In less than two weeks, I’ll be in Hong Kong, for this year’s ATypI conference, which is being put on with the cooperation of the School of Design of the Hong Kong Polytechnic University. This will be the first time ATypI has ever held its conference in Asia; it will also be my first visit to Hong Kong, or indeed to any part of China.
I studied Chinese history while I was an undergraduate at Stanford – when actually visiting China was virtually impossible for a United States citizen, although Hong Kong was then still a British colony and easily accessible. At the time (circa 1970), Stanford’s History department had what amounted to an unofficial mini-department of Chinese history, with several excellent professors, most of whom I took courses from. (The one professor I didn’t take a course from, Mark Mancall, gave a guest lecture for one of the other’s classes, entitled “The Complete History of Relations Between the Russian Empire and the Ch’ing Dynasty, in 45 Minutes – with Flourishes.” The bit I remember most clearly was Mancall’s description of how nervous the Ch’ing court was when they realized that the curious foreigners who had been nosing about China’s western frontiers in Central Asia, and the ones who had been nibbling at her northeastern frontiers in Manchuria, came from the same place; and how relieved the Chinese were when they finally realized just how far away Moscow really was.) Although I have never put that knowledge to practical use, I have a pretty good awareness of the outlines of Chinese history, including the tumultuous 19th century. In college, I read Arthur Waley’s The Opium War Through Chinese Eyes, which is essential background to understanding the founding of Hong Kong. Much more recently, I gained new perspective on the maritime history of southern China when I read Tonio Andrade’s Lost Colony: The Untold Story of China’s First Great Victory over the West, as well as the East Asian parts of 1493, by Charles C. Mann. These are all fascinating and highly readable antidotes to the simpleminded tales that we’re sometimes told in lieu of real history.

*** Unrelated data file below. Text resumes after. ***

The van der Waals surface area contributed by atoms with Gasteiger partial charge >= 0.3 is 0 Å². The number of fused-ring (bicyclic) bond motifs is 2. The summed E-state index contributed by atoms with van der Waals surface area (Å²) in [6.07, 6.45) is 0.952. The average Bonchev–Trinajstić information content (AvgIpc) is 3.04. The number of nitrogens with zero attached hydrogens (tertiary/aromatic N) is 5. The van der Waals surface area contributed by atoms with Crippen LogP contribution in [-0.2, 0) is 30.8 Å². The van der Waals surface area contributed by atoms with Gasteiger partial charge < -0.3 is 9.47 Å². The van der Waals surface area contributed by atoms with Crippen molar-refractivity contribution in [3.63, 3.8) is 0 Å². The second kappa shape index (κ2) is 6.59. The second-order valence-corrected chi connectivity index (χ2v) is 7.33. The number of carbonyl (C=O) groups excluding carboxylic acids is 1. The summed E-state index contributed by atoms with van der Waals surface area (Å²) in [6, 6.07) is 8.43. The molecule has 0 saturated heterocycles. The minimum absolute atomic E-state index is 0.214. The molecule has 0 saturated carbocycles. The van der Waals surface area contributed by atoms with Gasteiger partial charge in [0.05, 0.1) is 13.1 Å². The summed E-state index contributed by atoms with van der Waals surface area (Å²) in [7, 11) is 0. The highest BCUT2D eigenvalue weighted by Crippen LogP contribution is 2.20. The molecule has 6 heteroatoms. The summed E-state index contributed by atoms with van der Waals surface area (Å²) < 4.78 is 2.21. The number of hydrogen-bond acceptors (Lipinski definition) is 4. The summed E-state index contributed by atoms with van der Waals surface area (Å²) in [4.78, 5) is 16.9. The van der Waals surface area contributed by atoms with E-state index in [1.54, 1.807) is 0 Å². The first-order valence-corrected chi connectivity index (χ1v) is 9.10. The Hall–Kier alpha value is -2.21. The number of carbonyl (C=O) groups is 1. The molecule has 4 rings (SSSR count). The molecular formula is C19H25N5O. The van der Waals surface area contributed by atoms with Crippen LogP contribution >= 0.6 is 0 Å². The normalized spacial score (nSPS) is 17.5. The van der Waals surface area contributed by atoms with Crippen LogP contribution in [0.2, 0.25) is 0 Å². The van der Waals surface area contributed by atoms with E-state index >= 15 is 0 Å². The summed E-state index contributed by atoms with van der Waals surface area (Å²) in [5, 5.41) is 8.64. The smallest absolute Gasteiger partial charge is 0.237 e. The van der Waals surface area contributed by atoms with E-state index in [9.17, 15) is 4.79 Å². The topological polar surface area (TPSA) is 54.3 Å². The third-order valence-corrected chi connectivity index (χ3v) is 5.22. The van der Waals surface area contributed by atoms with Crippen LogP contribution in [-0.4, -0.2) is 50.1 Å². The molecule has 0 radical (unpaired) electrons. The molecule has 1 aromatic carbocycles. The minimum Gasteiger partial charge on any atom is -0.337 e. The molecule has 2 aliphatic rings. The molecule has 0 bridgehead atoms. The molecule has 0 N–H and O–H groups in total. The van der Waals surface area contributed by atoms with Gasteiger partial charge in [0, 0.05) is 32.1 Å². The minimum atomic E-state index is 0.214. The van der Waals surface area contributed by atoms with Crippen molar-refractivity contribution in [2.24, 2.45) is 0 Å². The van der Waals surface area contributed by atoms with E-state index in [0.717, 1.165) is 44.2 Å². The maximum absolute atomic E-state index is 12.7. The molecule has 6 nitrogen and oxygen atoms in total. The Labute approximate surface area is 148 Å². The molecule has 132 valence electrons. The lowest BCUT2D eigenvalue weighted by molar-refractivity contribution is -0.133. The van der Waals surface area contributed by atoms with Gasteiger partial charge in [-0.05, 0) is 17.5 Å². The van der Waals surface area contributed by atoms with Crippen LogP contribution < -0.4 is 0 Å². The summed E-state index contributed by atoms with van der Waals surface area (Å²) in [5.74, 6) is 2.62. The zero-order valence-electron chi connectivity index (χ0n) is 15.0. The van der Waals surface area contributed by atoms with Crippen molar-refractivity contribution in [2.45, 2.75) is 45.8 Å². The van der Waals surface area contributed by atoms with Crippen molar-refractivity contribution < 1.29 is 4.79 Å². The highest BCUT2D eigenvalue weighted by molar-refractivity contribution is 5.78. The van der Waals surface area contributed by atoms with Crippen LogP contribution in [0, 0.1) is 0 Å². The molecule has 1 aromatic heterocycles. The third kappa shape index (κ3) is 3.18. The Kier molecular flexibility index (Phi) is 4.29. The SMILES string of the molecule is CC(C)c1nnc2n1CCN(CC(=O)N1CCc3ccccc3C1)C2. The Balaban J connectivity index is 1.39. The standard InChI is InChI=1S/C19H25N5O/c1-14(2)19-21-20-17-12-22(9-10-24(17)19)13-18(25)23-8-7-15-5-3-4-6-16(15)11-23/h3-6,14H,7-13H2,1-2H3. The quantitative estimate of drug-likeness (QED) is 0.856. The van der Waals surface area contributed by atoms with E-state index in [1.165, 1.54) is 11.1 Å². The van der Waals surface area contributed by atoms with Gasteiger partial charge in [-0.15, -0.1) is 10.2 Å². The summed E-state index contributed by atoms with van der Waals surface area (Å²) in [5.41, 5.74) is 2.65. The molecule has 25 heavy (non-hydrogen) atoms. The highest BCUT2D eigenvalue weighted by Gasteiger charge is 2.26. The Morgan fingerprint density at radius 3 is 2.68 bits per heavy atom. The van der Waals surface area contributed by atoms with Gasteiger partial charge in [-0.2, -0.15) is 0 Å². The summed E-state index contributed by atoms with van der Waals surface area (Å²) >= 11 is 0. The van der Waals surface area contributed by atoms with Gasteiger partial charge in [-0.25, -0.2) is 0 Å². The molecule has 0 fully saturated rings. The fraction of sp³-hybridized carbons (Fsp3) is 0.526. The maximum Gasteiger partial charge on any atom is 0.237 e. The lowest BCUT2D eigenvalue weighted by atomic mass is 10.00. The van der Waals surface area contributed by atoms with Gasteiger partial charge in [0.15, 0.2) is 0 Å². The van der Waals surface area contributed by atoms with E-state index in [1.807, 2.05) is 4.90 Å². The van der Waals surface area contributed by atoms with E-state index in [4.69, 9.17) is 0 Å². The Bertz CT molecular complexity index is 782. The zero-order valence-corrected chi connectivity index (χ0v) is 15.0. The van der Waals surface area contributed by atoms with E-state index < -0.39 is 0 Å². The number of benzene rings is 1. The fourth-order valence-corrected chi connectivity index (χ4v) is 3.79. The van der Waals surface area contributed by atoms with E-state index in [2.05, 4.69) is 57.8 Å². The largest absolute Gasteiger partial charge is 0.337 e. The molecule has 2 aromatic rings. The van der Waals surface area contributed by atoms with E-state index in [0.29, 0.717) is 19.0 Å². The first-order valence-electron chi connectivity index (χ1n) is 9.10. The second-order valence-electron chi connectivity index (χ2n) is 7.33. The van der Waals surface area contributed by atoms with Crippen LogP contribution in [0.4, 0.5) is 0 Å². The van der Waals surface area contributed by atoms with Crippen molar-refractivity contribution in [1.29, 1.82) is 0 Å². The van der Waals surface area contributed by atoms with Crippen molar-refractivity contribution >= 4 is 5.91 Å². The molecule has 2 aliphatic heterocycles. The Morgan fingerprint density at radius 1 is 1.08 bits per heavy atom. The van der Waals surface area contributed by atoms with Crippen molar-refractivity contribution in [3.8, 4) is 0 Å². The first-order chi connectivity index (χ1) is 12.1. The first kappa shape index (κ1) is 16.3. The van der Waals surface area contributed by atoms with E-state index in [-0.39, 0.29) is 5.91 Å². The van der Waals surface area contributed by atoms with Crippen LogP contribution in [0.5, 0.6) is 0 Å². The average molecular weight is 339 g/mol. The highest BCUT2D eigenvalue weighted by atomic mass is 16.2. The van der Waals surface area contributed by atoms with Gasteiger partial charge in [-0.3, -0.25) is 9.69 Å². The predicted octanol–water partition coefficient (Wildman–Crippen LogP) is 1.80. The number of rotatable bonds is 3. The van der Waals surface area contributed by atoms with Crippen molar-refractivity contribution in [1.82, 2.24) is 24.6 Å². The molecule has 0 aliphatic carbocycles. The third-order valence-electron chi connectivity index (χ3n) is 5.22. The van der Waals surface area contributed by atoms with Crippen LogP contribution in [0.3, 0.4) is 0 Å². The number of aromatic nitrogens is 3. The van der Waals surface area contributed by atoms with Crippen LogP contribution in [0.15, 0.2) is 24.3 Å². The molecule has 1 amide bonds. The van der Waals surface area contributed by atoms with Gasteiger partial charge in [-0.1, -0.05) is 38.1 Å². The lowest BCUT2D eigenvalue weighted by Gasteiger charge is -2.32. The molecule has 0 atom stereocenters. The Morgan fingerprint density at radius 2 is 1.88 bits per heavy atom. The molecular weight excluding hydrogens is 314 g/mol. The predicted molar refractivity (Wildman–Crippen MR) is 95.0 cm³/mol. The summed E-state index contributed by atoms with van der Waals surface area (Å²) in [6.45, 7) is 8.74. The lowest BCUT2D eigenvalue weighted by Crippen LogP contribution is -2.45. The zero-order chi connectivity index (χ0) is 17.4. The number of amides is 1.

The theme of this ATypI conference is “墨 [mò] – between black & white,” which refers directly to the marks of ink on paper as well as alluding to contrast, balance, art, and intellectual pursuits. Naturally, there will be a strong emphasis on the typography of eastern Asia, along with all the usual range of subjects for talks, demonstrations, workshops, and exhibits. There’s still time to register and attend; and this year we’ve adjusted the schedule so that the bulk of the main conference falls on the weekend, to adapt to the common practice in both China and Japan and make it easier for interested typographers and designers from those countries to attend. I’m looking forward not only to visiting Hong Kong but to seeing the impact of Chinese and European typographies upon each other, in the distinctly human form of this professional conference. The conversations in the corridors – the heart of any conference – should be fascinating.